The concept of Dual Sovereignty is not limited to issues between federal and state governments, but touches upon the relationship between the United States and other countries. As a result, this exception has a real impact on current issues such as terrorist or drug prosecution. An example used during oral arguments was a hypothetical terrorist who kills an American and is tried in another jurisdiction – Pakistan was used as an example. If Pakistan gives the terrorist a light sentence or he is found “not guilty” should the United States be bound to that outcome? Under current dual sovereignty jurisprudence, the answer is no because this is not the same offense and therefore the United States would also be able to have a trial under our own laws.

In recent history, the proliferation of the federal government criminalizing behavior already prescribed by the states has increased the opportunity to have successive prosecutions. For instance, since the passage of the Civil Rights Act of 1964, federal prosecution for violations of civil rights have accounted for a large number of these successive prosecution cases. Successive prosecution was used when the local community was reluctant to enforce laws to protect its citizens equally.

A famous and fairly recent example was the Rodney King incident. When a state jury did not convict LAPD Sgt. Stacy Koon for beating motorist Rodney King in the state trial, Sgt. Koon was federally prosecuted for violating Mr. King’s civil rights arising out of the same incident. On April 17, 1993, a federal jury convicted Sgt. Koon and Officer Powell of the LAPD of violating Rodney King’s civil rights.

Current Limitations on Dual Sovereignty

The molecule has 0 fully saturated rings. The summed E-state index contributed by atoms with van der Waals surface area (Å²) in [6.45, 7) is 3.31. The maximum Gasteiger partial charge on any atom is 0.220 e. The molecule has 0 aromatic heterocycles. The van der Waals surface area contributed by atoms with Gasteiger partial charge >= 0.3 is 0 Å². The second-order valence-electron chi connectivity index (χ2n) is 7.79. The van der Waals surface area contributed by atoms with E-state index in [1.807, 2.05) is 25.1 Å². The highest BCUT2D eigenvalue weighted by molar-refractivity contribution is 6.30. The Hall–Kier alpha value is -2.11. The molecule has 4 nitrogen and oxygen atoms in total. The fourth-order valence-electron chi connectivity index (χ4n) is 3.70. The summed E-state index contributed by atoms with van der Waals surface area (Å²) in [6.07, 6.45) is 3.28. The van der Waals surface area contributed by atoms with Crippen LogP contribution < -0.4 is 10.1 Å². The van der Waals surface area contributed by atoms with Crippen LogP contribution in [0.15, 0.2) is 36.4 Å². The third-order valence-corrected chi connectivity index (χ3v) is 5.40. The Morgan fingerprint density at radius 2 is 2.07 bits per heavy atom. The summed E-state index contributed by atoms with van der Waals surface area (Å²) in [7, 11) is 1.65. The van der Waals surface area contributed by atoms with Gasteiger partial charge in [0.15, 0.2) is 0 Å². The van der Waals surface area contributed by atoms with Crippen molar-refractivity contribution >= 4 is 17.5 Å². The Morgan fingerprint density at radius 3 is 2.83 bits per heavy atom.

Successive prosecution through dual sovereignty could be used in any case where each sovereign’s offense contains at least one element that is not contained in the other. There are, in essence, only two limits on pursuing these prosecutions. The first limitation is imposed by the states. Currently, there are at least 20 states that reject the dual sovereignty exception as a matter of state law and another 17 that put serious limitations on it. The second is the Department of Justice’s Petit policy which precludes the initiation or continuation of a federal prosecution, following a prior state or federal prosecution based on substantially the same act(s) or transaction(s) unless three substantive prerequisites are satisfied: first, the matter must involve a substantial federal interest; second, the prior prosecution must have left that interest demonstrably un-vindicated; and third, applying the same test that is applicable to all federal prosecutions, the government must believe that the defendant’s conduct constitutes a federal offense, and that the admissible evidence probably will be sufficient to obtain and sustain a conviction by an unbiased trier of fact.

Gamble is arguing that the internal limitation set by the Petit policy is inadequate and that the government does not faithfully follow these guidelines. This exception, coupled with increased regulation on criminal activity traditionally reserved to the states, allows the federal government a backdoor to regulate these areas. In Gamble, the federal government was not happy with a one-year sentence for being a felon-in-possession, so they pursued their own charges.

The Fate of Dual Sovereignty

Five Justices seemed unmoved by the arguments against dual sovereignty because the potential issues that might arise. This includes the possibility of state and federal prosecutors engaging in a “race to the courthouse” to be the first to file charges; the impact it could have on prosecuting civil rights cases; and how this could bind and bar the United States from trying terrorist or drug-lords for their crimes. The fate of dual-sovereignty is expected to be announced sometime next year.

Until the court decides the fate of dual sovereignty, it is important for defense attorneys to understand the doctrine as well as the difference between state and federal procedure. An attorney who quickly takes steps to dissuade federal prosecutors from going forward with successive prosecution could mean the difference between a client facing or not facing federal charges.

If you or a loved one could be facing successive prosecution it is important to have the right attorneys on your side, call us at (817) 203-2220.

Also published on Medium.